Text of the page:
Local teens start peer court programThe 15-year-old was caught smoking at East Ridge High School. It was not the St. Paul Park teen’s first encounter with law enforcement, but police hope the youth’s participation in a new program will make that the last run-in.
By: Scott Wente, Woodbury Bulletin
The 15-year-old was caught smoking at East Ridge High School.
It was not the St. Paul Park teen’s first encounter with law enforcement, but police hope the youth’s participation in a new program will make that the last run-in.
The teen may be among the first group of area youths to participate in a peer court program, an alternative to the juvenile court system. A jury of teens will determine an offender’s consequences in an expedited process that is less confrontational and intimidating than traditional court proceedings.
The program is a collaboration between the Woodbury Public Safety Department and East Ridge High School, but involves students from around Washington County.
Youth court – also called peer court or teen court – practices the restorative justice philosophy. Offenders learn of the harm done by their actions, are taught skills to improve their behavior and see their peers and others involved in their consequences. Supporters claim juveniles who go through the alternative program are less likely to re-offend.
“This is a restorative process,” said Jean Hancock, East Ridge’s police liaison officer and a youth court coordinator. “It’s not punitive. It’s not just about punishment.”
The St. Paul Park teen’s case is unusual for a youth court program.
Typically, someone with a police record would not qualify for peer court, but this youth appeared remorseful and took initiative to contact law enforcement when offered to go through youth court rather than being referred to juvenile court, Hancock said.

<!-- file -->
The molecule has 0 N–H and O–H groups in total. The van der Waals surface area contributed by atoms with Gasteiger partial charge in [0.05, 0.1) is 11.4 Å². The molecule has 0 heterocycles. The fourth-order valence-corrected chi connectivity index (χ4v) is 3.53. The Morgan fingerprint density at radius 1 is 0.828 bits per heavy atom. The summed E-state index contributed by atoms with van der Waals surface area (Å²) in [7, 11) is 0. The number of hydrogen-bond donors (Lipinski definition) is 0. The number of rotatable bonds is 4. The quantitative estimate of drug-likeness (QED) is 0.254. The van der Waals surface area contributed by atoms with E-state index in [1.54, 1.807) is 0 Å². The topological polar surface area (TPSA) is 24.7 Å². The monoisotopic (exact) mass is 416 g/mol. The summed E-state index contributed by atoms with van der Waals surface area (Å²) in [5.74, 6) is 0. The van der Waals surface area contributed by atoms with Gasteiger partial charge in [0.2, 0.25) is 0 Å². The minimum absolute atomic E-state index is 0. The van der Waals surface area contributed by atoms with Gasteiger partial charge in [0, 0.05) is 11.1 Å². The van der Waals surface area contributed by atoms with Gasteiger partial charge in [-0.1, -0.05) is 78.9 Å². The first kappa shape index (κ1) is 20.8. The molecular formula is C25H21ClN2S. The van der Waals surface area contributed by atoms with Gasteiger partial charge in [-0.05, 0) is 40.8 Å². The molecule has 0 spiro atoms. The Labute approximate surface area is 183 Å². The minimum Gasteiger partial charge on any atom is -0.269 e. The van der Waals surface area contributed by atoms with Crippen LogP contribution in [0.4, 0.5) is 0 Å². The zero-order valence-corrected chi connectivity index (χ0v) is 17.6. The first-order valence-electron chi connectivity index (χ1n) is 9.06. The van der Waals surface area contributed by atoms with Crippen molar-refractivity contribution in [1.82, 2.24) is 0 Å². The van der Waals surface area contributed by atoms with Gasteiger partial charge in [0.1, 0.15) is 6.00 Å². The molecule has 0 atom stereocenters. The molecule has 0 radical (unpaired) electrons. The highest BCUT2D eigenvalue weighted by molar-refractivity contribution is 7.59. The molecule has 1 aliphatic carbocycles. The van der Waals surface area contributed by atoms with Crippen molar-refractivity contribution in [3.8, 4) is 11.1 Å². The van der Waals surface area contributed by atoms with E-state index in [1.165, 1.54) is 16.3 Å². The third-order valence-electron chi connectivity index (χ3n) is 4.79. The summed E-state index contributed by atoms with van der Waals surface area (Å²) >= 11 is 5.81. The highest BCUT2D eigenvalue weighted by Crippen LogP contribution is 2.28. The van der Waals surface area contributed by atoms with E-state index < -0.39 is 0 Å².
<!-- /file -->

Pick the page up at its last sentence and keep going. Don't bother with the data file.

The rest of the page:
Most youth court cases will be of teens without rap sheets who commit minor offenses or violate school policies -- youth who get caught for first-time underage alcohol or smoking offenses or get tagged for shoplifting. Others may be habitually tardy from school or have misbehaved on the school bus.
“A lot of these kids honestly don’t know this is not OK,” Hancock said of some school misbehavior, such as waving a lighter around on a school bus, as one student recently did. “Well, they’re going to learn through this process.”
Youths are referred to the program by law enforcement or school officials and must admit to the offense in order to take part. If they complete the program successfully, the offense does not show up on a juvenile record that later could be accessed by employers or colleges
Hancock and fellow Woodbury police Sgt. Neil Bauer both have experience in restorative justice. They decided to launch the youth court program when Hancock got the East Ridge liaison assignment this year.
For more on this story see the Wednesday, Oct. 21 print edition of the Woodbury Bulletin